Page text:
The Ecuadorian government schedules all excursions so that tourists don’t end up falling all over each other. We often passed the passengers from other boats returning from our destination. All the passengers are white. The only native people tromping across the lava are the naturalists assigned to these groups. Even the iguanas hide in the shade of low-slung brush.
I slept late as I the next day, grabbed some coffee, and sat down to write on the boat. This is how I like to spend my adventure vacations. Taking the morning off to read or write after everyone in the boat (cabin, hut) have gone out hiking (scuba diving, bird watching). Then, I snorkel or swim in the afternoon. I ditch the morning hike twice. Deborah from D.C. joins me. She and I have bonded over the difficulty of the hikes and the heat of the lava. We are the whiners. We also gossip about crew and the passengers that are the “other” group, a family of seven Argentinians who got onboard at mid-week. Deborah is now a part of “our” group.
And then, there are the nights. Quiet nights anchored in some far-flung bay two and a half hours from Quito by plane. On the top deck, a set of wicker couches sported canvas cushions. There is just barely enough room for Larry and me to lie, side by side, on one of the couches, staring up past the unfurled sails to the stars. One night, late in the trip, we crossed the Equator. We had been checking in with Orion every night. You know Orion, right? When you pass the Equator, suddenly (I am not kidding), Orion looks like it is upside down and backward. Neither Larry nor I could conger a reasonable explanation.
We snorkeled around enchanted, remembering, as Edwin warned, to take it slow; let the animals come to us. Out in the open, there were schools of transparent fish that boasted a dark outline around the edge of their bodies and a small black stripe down the middle, purple tropical with gold markings, polka dotted boxfish and huge parrotfish. They vanished in water thick with tiny organisms. Hordes of anonymous gray and black fish scurried below us. Then, all of a sudden, there was a sea turtle the size of a coffee table. Right by my side or three feet below me. He seemed completely oblivious to my presence, but for the sideways glance now and then.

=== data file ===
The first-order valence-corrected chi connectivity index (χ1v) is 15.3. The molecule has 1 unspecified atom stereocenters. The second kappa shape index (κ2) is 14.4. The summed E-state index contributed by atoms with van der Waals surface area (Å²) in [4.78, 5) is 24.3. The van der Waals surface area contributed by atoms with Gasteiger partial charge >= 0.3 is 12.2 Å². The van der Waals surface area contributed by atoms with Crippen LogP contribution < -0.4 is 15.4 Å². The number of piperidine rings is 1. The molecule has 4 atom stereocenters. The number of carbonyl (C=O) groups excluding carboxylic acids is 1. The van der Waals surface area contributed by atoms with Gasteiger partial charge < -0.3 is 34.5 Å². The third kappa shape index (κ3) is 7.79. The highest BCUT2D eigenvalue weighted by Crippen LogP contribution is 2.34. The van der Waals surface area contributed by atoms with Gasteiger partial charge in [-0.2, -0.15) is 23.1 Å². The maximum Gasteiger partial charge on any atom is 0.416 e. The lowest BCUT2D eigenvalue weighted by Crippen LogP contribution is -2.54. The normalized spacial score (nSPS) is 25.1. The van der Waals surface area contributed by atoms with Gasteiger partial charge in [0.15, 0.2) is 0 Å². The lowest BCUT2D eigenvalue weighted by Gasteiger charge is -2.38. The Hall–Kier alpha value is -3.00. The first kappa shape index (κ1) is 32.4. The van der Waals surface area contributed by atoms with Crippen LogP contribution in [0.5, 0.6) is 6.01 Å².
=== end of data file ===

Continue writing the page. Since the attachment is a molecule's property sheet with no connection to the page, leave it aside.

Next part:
Other hid in the crevasses, like the white ray with the four ray babies. I spot the ray. Logan dove down to check out the babies. Kelly spotted an octopus, pointing to a tentacle poking out from a tiny cave. Some things zipped by us—like a pod of maybe four dolphins. Our guide yelled at us to get in the boat. NOW. We scrambled in and took off to play with dolphins. They acknowledged us, jumping out of the water, but continued their mission. No cavorting with humans today. We turned around, heading back to the rocks, and jumped overboard.
A coupled of penguins dove of the rocks and there were more hammerheads, though I didn’t get to see one and everybody else saw three. On the other hand, I was the first to see the white tipped shark on the final snorkel. He swam around right under me with his skin smooth as satin and silvery gray. I wanted to touch him, but we had taken a vow to stay 6 feet away. This is a good rule, but it is hard to obey because the animals are often closer than that when you see them, like the white fin shark. The white fin almost ran into Logan’s face as Logan ascended from a dive. Startled, Logan spewed bubbles as he gasped and the shark took off in the opposite direction. They are quite timid, actually. Not all sharks are at all like the ones in the movie Jaws.
This is a place where sea animals are welcome. Mammals, birds, turtles, sharks abound and they are not frightened. When we arrived in town on Santa Cruz, the place where my guide grew up, a big sea lion lurched up from the beach, scooted across the plaza and slide into a shady spot on a bench in the plaza. I bought a tiny little beach dress made out of a heavy fabric, allowing me to parade around without a bra on without feeling weird. Life is definitely getting better.
All is nearly forgiven, but I still think I will write a letter to the owners, about my own misery, of course, but also about the misery, this must cause the crew. The noise causes them endless trouble with passengers. I know because our naturalist looks weary when I ask about it and there are many people in the world like Deborah and me who have trouble sleeping. Deborah also asked Edwin if she could move as she was next to the generator. Neither of us got to move. Maybe this was due to the status of the family that boarded mid-week. He was currently the ambassador from Argentina to Chile and had been the Ambassador to the U.S. under Clinton.
This trip challenged me to “make it work,” as Tim Gunn says on Project Runway. I found myself a quiet bed. I figured out how to make the toilet flush and kill mosquitos. I got the cook to make me breakfast in the late morning. I got Edwin to turn off the lights in the lounge because they shone through the glass door to my cabin. I am very happy with myself about that. I am also happy that I took those mornings off to think to write and think.
I am also certain that I am not going to the Amazon with Larry and Dale in the fall. I am going to New York to visit friends and see a Broadway show.